By Joe Meloni
The stat lines of a few of the world’s best through the first few weeks of the 2010 World Cup may have left a few of the game’s newest fans a little confused. They’re wondering why Portugal’s Cristiano Ronaldo failed to lead his nation deeper in the tournament with a dazzling set-piece or two. They sat waiting as Spain and Portugal battled in the Round of 16, but they wound up remembering the name Gerard Pique instead as the massive Barcelona defender helped stifle Ronaldo and the entire Portuguese attack. Those opting to watch Argentina clamored with anticipation while Leo Messi left a defender or two in his path only to hit a ball wide or send one sailing into the crowd. It was Messi’s countryman Gonzalo Higuain drawing most of the praise for the Argentines in their run to the Quarterfinals.
Now, both Argentina and Portugal performed well in the tournament despite their exists. After all, only one team can win the tournament. And Ronaldo and Messi had their moments — even if most aren’t astute enough soccer viewers to notice their effect at this point in their football education. Among the most noticeable contributions entering this week’s Semifinal matchups are those from players just beginning to make their mark on the international stage.
Spain’s Pique has risen quickly through the ranks of the world’s center backs since becoming first choice for Barcelona in recent years. While his savvy often goes unnoticed by most, his performance in South Africa has only furthered the comparisons to German sweeper Franz Beckenbauer. As the Spain fullbacks and midfielders focus a little too much on goal-getting occasionally, it’s clear now that Pique is almost always there to bail them out. Beyond his flawless positioning and uncanny vision, his ability to pass easily out of traffic and initiate offensive outbreaks only increases his value. Players like Pique wear captain’s arm bands for years at a time. Once Carlos Puyol’s career at Barcelona and with Spain are over, it’s clear Pique will carry the responsibility well and the transfer with be smooth.
On Wednesday, Pique’s charge will be managing the onslaught of a few German front runners with lofty futures of their own.
Werder Bremen midfielder Mesut Ozil isn’t Germany’s leading scorer, nor has he garnered a majority of the attention as Lukas Podolski, Thomas Mueller and Miroslav Klose continue to pepper goalkeepers. Still, maintaining possession has enabled the Germans to score 13 goals in their five games played thus far.
Ozil’s ability to maintain possession while advancing the ball toward the box has been a key in the German attack and it will need to continue as the tackles from Pique and Puyol come frequently. Of Germany’s 13 goals, Ozil has collected three assists along with his own marker, which has attracted interest from several clubs throughout Europe. In the last week, Arsenal, Manchester United and Chelsea have all been linked with Ozil, and he has publicly acknowledged a desire to play with one of England’s biggest clubs.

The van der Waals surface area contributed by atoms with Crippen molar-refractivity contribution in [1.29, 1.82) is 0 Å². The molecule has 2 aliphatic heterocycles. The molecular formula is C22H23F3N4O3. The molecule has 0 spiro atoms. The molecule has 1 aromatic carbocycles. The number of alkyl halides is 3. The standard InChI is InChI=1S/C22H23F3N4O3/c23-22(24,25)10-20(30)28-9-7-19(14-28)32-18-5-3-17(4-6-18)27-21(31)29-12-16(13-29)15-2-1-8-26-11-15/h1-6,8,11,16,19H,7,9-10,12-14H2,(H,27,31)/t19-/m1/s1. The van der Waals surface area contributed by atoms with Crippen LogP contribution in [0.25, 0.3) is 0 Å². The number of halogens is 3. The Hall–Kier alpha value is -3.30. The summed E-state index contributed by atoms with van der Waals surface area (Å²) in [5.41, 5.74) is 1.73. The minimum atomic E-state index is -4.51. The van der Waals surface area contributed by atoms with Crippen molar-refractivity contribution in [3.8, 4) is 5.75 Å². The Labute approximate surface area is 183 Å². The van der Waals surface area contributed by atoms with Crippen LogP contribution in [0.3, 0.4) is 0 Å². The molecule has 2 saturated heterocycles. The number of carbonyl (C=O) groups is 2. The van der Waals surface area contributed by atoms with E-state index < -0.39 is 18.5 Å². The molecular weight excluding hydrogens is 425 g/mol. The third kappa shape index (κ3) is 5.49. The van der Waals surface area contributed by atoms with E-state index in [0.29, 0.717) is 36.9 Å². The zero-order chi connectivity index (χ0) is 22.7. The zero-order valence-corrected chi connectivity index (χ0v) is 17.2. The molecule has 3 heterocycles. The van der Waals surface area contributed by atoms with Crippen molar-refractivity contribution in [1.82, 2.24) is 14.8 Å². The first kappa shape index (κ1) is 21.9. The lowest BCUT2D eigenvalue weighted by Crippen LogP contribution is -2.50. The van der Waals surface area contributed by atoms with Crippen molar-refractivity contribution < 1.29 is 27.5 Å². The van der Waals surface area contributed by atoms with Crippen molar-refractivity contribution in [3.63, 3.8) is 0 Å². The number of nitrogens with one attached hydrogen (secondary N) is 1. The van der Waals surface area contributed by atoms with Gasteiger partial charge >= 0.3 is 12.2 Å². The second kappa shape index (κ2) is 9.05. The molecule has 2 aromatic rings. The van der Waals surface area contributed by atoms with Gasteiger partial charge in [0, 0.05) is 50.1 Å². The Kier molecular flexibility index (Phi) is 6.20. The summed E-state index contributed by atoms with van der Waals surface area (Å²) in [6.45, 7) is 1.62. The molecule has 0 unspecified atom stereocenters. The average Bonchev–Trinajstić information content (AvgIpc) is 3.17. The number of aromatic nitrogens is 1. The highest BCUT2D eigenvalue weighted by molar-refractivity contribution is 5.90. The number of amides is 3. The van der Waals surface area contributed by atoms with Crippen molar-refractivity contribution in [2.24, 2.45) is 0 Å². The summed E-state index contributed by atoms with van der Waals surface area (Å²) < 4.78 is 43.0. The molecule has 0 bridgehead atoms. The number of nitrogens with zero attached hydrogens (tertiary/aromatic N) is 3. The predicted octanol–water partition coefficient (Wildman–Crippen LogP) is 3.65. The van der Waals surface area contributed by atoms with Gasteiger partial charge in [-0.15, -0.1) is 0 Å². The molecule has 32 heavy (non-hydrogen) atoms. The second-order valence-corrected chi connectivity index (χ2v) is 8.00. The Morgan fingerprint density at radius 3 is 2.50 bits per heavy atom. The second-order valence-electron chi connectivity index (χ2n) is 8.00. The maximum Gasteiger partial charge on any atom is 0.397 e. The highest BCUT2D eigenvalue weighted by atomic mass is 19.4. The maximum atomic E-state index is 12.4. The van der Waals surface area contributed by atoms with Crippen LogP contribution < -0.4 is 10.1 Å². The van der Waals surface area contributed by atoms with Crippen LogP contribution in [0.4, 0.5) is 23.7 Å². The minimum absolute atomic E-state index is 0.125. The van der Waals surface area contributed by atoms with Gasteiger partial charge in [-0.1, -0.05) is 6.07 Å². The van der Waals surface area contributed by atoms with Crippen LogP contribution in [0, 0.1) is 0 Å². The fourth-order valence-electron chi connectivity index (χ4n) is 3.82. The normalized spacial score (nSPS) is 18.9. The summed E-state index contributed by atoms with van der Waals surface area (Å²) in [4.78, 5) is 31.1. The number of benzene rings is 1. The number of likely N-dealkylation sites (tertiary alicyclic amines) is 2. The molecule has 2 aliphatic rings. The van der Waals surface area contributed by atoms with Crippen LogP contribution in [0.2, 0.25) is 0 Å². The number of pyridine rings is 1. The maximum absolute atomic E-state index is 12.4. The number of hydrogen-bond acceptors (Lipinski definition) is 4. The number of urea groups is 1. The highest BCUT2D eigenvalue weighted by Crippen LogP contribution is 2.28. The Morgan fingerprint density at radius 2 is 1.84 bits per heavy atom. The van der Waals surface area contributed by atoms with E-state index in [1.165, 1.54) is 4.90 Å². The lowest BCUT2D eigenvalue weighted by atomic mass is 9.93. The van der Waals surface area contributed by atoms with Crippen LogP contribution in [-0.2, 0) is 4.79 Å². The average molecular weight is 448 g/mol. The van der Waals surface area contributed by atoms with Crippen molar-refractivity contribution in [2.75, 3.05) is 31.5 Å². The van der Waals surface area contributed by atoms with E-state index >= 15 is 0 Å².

One thing helping Ozil shine in South Africa has been the similarly meteoric rise of Mueller, the 20-year-old striker from Bayern Munich, who’s scored four goals in the tournament. While a pair of yellow cards deemed him ineligible for Wednesday’s battle with Spain, the Germans owe a portion of their success to Mueller’s performance thus far. Youth was the story for Germany entering the tournament as manager Joachim Low pieced together the second youngest side in the tournament, just behind Ghana.
Ozil and Mueller aren’t the only newcomers to international soccer making serious impressions for Germany. Midfielder Sami Khedira and goalkeeper Manuel Neuer overcame their inexperience and skepticism of their fellow countrymen to guide the Germans to within two wins of another World Cup victory.
In their latest game, the 4-0 win over Argentina, the Germans frustrated the young guns of the Albiceleste leading to cries for the job of manager and No. 1 fanboy Diego Maradona from Argentine fans. Aside from Messi, Higuain’s hat trick against South Korea cemented his reputation as one of the world’s best scorers; as if 29 goals in 39 games for Real Madrid didn’t provide adequate evidence of his brilliance.
The list continues with American Michael Bradley, who maybe a transfer away from becoming one of the best holding midfielders in the world to Ghana striker Asamoah Gyan, who will be remembered forever for his spectacular miss in the final seconds of extra time against Uruguay on Saturday more than his extra-time winner against the U.S. in the Round of 16.
Even as this tournament has likely marked the end of the international careers for stars like Thierry Henry, Fabio Cannavaro and Luis Fabiano among others, it has marked the beginning of a few others that make it clear how bright the future of our game is.
Joe Meloni is a contributing editor and writer for The Soccer Guys. He can be reached at firstname.lastname@example.org